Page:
Topgolf, Callaway’s newest business, leads way to ‘Modern Golf’

The merging of Callaway Golf's traditional golf businesses with the trending entertainment business is creating a positive financial effect

Callaway Golf reported in its Q3 financial report that club sales were up 9.5% YOY.

Callaway Golf (NYSE: ELY) was both surprised and delighted by the performance of its newest investment, Topgolf, earlier in the year. CEO Chip Brewer describes the merging of its traditional golf businesses and the entertainment business as “Modern Golf,” capturing the imaginations of on- and off-course golfers alike. 

It has not been quite a year since Callaway purchased all of Topgolf outstanding shares. In the recent third quarter, the entertainment venue returned to 100% of 2019 pre-pandemic revenues — a feat sooner than expected, especially with corporate entertaining not yet returning to normalcy, but with walk-in traffic and social entertaining ramping up. 

Callaway’s apparel, equipment and Topgolf business continued to enjoy a surge as year-end revenue guidance ranged from $3,110 million to $3,120 million. That improved overall year-end estimates of just over $3 billion.

Highlights from Tuesday’s Q3 report:

  • Q3 2021 consolidated net revenue increased $381 million (+80%) to $856 million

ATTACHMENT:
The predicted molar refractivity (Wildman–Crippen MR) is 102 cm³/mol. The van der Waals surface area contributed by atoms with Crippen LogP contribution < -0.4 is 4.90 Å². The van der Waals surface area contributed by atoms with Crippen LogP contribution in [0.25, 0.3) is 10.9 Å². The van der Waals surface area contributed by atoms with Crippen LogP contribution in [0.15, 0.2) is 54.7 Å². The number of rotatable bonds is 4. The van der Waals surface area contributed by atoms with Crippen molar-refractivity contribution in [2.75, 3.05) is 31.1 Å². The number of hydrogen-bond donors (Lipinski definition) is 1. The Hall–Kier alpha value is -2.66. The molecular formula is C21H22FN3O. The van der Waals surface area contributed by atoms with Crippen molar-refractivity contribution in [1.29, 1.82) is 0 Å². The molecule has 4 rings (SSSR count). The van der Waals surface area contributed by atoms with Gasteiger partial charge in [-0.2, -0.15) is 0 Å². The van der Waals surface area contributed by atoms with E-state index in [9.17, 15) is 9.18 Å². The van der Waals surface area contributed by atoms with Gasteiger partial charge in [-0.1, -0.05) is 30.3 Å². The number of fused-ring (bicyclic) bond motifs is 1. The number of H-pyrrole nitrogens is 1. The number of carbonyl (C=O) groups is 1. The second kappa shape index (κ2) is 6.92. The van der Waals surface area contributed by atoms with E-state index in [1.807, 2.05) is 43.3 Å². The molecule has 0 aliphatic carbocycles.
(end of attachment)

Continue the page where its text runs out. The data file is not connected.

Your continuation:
• Q3 2021 GAAP net loss of $16 million and non-GAAP net income of $26 million
  • Q3 2021 Adjusted EBITDA increased $51 million (+57%) to $139 million
  • Club sales were up 9.5% YOY and 36.5% compared to 2019 third quarter — even with supply chain disruptions
  • Ball sales increased 4.1% during the quarter and 42% compared to third quarter 2019 increasing brand market share
  • Sales of apparel — including Jack Wolfskin, Travis Mathew and Callaway brands — were up 19.6% YOY
  • Topgolf contributed $334M in revenue and $24M in segment operating income in third quarter
  • Topgolf revenue, driven by strong walk-in traffic and social events business, delivered higher than expected profitability due to lower labor operating costs via reduced staffing levels and a tight labor pool
  • Unexpected profitability and higher than expected cash-on-hand allowed Callaway to make a $30M investment in Five Iron Golf this month, a simulator golf company with 10 locations and 10 more on the way

Looking ahead, Brewer said the company will not yet give guidance on 2022 estimates although they are very optimistic the positive trends in golf will continue. Brewer justified his optimism by pointing to the fact sales have yet to slow, retail partners are forecasting 2022 at extremely healthy levels and inventories in the market are at historical lows.